Christmas might be that one time of year when we don’t mind ads interrupting our TV viewing. In fact, in some cases you might even say it’s the TV show that interrupts the adverts and that festive feeling they bring. In today’s day and age, where much of our viewing is streamed ad-free on Netflix, Amazon Prime or online, we’re even turning to YouTube to actively seek out these adverts from well-known brands – that is, if you haven’t already seen them trending on Twitter.
But how did it get to be the case that adverts aren’t intrinsically regarded as invasive, rather – we’re actively seeking them out? And how did we get to the stage, where some marketers are held in the same esteem as the producers behind our best loved shows? I guess for marketers Christmas feels like, well, like Christmas came early.
This partly lies in the fact that these adverts have gone from being product-led, to driving emotional responses. And, it’s not just about the advert, it’s the entire marketing campaign that goes along with it – from in-store experiences, to themed products based on the Christmas characters and giving to good causes. With brand after brand investing time and money into campaigns that pull at the heart strings, these marketing campaigns are now inextricably linked to our own experience at Christmas.
But with every brand and its dog (quite literally in John Lewis’ sake) vying for the Christmas marketing mantle, might it be the case that these ads have now gotten a little stale? And, as all things inevitably evolve, could it be time for these festive campaigns to be reinvented so as to add an element of meaning and serendipity?
Here at Goldsmiths, in partnership with Adobe, we’ve been researching what Christmas campaigns can tell us about the future of consumer experiences with brands in 2017 and beyond. Which is why we sought to answer this by asking consumers from across the UK the exact same thing. Perhaps unsurprisingly, it seems we are after VR, AR and AI driven experiences from our favourite brands, with 68% of consumers admitting brands that use these emerging technologies have a competitive edge.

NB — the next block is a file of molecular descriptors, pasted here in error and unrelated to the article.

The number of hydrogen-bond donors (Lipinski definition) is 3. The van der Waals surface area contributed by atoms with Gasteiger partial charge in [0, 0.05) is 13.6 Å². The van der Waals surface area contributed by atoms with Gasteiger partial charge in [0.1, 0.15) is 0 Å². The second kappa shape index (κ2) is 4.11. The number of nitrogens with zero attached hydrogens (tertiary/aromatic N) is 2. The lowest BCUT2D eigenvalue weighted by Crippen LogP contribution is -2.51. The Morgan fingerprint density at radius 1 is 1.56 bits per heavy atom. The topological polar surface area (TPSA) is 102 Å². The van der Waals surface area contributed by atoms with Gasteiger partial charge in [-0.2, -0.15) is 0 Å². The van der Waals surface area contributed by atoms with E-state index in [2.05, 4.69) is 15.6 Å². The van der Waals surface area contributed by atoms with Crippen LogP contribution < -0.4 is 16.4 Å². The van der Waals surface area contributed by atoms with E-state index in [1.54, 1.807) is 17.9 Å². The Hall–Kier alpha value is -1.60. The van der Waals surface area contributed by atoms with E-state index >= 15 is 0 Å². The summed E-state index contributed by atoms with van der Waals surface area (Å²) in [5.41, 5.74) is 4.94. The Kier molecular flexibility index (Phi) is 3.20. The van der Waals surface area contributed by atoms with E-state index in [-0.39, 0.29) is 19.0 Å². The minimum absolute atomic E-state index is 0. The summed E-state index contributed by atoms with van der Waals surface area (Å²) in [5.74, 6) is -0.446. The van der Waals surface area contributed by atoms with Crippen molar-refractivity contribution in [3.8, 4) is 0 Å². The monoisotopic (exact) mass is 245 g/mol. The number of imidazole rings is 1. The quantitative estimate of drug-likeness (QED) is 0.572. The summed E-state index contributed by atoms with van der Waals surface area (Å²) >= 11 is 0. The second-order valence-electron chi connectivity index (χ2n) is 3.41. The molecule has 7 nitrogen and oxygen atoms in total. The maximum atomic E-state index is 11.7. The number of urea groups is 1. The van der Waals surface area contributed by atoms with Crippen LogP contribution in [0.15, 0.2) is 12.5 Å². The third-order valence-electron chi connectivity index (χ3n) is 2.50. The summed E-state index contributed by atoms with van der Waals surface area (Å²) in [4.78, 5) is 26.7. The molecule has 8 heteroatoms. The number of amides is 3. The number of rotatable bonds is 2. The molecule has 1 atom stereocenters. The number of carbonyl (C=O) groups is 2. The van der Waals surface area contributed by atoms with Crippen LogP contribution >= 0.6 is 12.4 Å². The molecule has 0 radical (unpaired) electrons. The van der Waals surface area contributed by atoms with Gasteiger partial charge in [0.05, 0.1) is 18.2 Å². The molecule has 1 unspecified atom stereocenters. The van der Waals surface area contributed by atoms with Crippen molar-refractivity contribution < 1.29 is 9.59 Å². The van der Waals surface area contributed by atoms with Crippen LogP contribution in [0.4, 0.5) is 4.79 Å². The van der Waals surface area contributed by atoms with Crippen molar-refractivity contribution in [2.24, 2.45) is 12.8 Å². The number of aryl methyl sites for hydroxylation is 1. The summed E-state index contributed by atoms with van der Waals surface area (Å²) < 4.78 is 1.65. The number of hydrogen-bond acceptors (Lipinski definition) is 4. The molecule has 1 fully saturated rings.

But, many organisations are falling short of these expectations, with a third of marketers (32%) in the UK saying that they aren’t ready to use emerging technologies. But if brands can’t embrace VR, AR and AI, how might it affect Christmas spend next year? And what would successful implementation of these technologies within Christmas campaigns actually look like?
A VR Christmas
Some brands are already making waves with emerging technologies, and incorporating them into their Christmas campaigns. We’re seeing VR and AR drawing people in to publicly engage with and share their seasonal experiences, or using AI-driven chatbots to enable consistent, empathetic and adaptive experiences in their very own home.
Look at London’s Covent Garden for example – Christmas shoppers can point their phone at a giant Christmas tree in the midst of it, and be directed to where all the best Christmas shopping destinations are in the area. Shoppers are also encouraged to find virtual reindeers with augmented reality in a Pokemon GO-like manner, creating more of a festive experience that combines technology and reality.
John Lewis has taken on VR, enabling consumers to enjoy a Buster the Boxer experience both instore and at home on Google Cardboard. The retailer turned to AR too, creating a Snapchat filter in which users could turn themselves into Buster and share the pictures with their friends.
Using technology to enhance real world experiences in a similar vein, Coca Cola has deployed a chatbot that leverages AI to help consumers find out when the Coca Cola van is going to be with them next. And, Notonthehighstreet.com have an AI ‘Elf Help’ gift service that encourages consumers to purchase the ideal gifts from independent retailers. Likewise, eBay’s ShopBot works in Facebook Messenger, searching for the perfect presents amongst their vast catalogue.
These technologies are in their early phases, but in the future we might expect these technologies to devise the perfect gift list for us (and order it) or create virtual viewings of stores that allow us to side step the Christmas shopping dash.
Preserves of the big brands
The issue lies in that at present, these emerging technologies are the preserve of the big brands, as evidenced by trail blazers John Lewis and Coca Cola. It’s clear to see why, as implementing these technologies, and navigating such uncertain territory successfully comes with a hefty price tag attached.
As the big brands look to shake up the ways in which they encourage us to shop with them next Christmas, consumers will become increasingly expectant of experiences that engage them emotionally via technology. Brands have set a precedent that they now have to meet. With this in mind, the next few years will be interesting in terms of how smaller brands keep up with the pace.
It might be up to marketers to let us know when the ‘holidays are coming’, but if they can’t create innovative and emotional experiences at Christmas time, then the customers might not be…
Dr Chris Brauer is director of innovation at Goldsmiths, University of London